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Parkdale third graders sing "12 Disaster Days of Christmas"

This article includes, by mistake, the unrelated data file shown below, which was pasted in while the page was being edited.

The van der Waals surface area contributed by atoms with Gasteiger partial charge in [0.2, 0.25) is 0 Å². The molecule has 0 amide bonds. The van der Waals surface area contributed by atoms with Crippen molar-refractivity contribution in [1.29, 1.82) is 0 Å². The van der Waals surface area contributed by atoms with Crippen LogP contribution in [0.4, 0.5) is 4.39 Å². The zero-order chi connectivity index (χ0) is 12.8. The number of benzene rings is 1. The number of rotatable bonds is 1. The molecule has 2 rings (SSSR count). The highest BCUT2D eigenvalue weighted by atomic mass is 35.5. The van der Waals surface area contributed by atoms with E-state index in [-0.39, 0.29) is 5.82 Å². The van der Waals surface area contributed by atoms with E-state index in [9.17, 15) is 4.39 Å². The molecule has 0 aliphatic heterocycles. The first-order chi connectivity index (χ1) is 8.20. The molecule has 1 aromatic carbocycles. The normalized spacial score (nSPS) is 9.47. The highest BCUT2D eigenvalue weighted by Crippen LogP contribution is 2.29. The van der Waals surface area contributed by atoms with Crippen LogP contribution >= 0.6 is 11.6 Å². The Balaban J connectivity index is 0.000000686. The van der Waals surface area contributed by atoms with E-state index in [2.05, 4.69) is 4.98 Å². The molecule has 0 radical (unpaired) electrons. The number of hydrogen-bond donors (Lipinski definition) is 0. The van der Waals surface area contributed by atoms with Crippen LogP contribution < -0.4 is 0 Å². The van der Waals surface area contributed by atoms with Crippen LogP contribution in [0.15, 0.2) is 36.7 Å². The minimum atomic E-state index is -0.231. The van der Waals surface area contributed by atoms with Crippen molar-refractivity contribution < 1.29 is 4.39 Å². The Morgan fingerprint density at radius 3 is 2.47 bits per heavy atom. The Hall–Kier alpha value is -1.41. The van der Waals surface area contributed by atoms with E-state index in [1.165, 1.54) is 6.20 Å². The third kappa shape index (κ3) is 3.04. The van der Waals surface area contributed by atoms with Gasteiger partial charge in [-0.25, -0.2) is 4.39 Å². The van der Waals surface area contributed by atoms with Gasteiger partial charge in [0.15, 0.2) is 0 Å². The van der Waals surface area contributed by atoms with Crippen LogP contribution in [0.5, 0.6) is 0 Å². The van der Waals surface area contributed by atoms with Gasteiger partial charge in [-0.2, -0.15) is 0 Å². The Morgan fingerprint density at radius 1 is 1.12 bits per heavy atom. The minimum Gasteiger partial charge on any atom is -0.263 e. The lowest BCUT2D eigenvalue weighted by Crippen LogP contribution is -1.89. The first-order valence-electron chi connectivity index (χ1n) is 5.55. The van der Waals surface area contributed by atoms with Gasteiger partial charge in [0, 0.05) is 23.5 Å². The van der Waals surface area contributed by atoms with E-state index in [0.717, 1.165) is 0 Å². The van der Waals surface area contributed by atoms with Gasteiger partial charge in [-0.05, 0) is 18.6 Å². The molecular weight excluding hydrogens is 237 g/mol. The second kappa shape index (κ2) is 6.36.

Welcome to your sing-able Christmas gift list. What follows is an emergency rendition of “12 Days of Christmas” – for outfitting your home or car in case of snow storm, earthquake, flood or other emergency. Read it as a simple list, or sing it to the tune of “12 Days” – you know, as in “ … and a partridge in a pear tree…” Not to make light of it, but the song is a familiar framework for a set of gift ideas that you could consider gathering together, even if the recipient already owns items such as a bunch of coats, tire chains and flashlights. Stores throughout the Gorge are stocked up on all these items. Buying all 12 days might be prohibitive, but here are three ideas for checking any of the dozen off your list (notations follow, 1-12.) The gift items needed to stay warm, dry and safe are also coded to suggest items in your abode (A) in your car (C) or both (B). 12 Gallons of Water (A) 11 Family meals (B) 10 Cans of propane (A) 9 Hygiene bags (B) 8 Packs of batteries (A) 7 Spare coats (B) 6 Bright red flares (C) 5 Cozy blankets (B) 4 Tire chains (C) 3 Flashlights (B) 2 cell phone chargers (B) 1 And a crush-proof first aid kit (B) Price ranges? Here’s a few quotes for days Three, Two, Four and Nine: n A family gift of flashlights (three will run $15-30, Hood River Supply, Tum-A-Lum) n Cell phone chargers (two will run $30-60) n Tire chains (basic set, $30, Les Schwab, returnable if unused for the winter) n Family meals ($100 or so should cover the basics for three or four reasonably well-fed days) n The home kit should be kept in a handy place near an exit, and remember that water needs to be replenished every few months. If you have a solid first aid kit already, switch out the gift idea with “and-a-sto-o-u-t- tub-for it-all …” Otherwise, it’s a case of assembling your home or car kits and making sure all members of the family know what the resources are and how to use them (ie flares and propane). Emergency situations are at worst life-threatening, at best deeply uncomfortable if you and your family are left without power for an extended period, or traveling and find yourself in a situation where you need to wait out a storm, lengthy traffic delay, or other crisis. Notes on the 12 gift ideas: 12 – Gallons of water: that’s one per person in a four-member family to last for three days, the recommended minimum to be prepared for utility outages. 11 – Easy-open packaged goods, energy bars, dried food and nuts are good things to include for nutrition. Think of what your family of four needs for three days to stay fortified and hydrated (see number 12). Can-opener also recommended 10 – If you have a propane camping stove, keep extra fuel handy. 9 – Hygiene bags: put packaged moistened towelettes, toilet paper, and plastic ties in large garbage bags (for personal sanitation) Resource list courtesy of Hood River County Emergency Management, Barbara Ayers, manager/ 541-386-1213. The county also reminds residents to Get a Kit, Make A Plan to connect your family if separated, and Stay Informed. See to opt-in for citizen alerts. Enlarge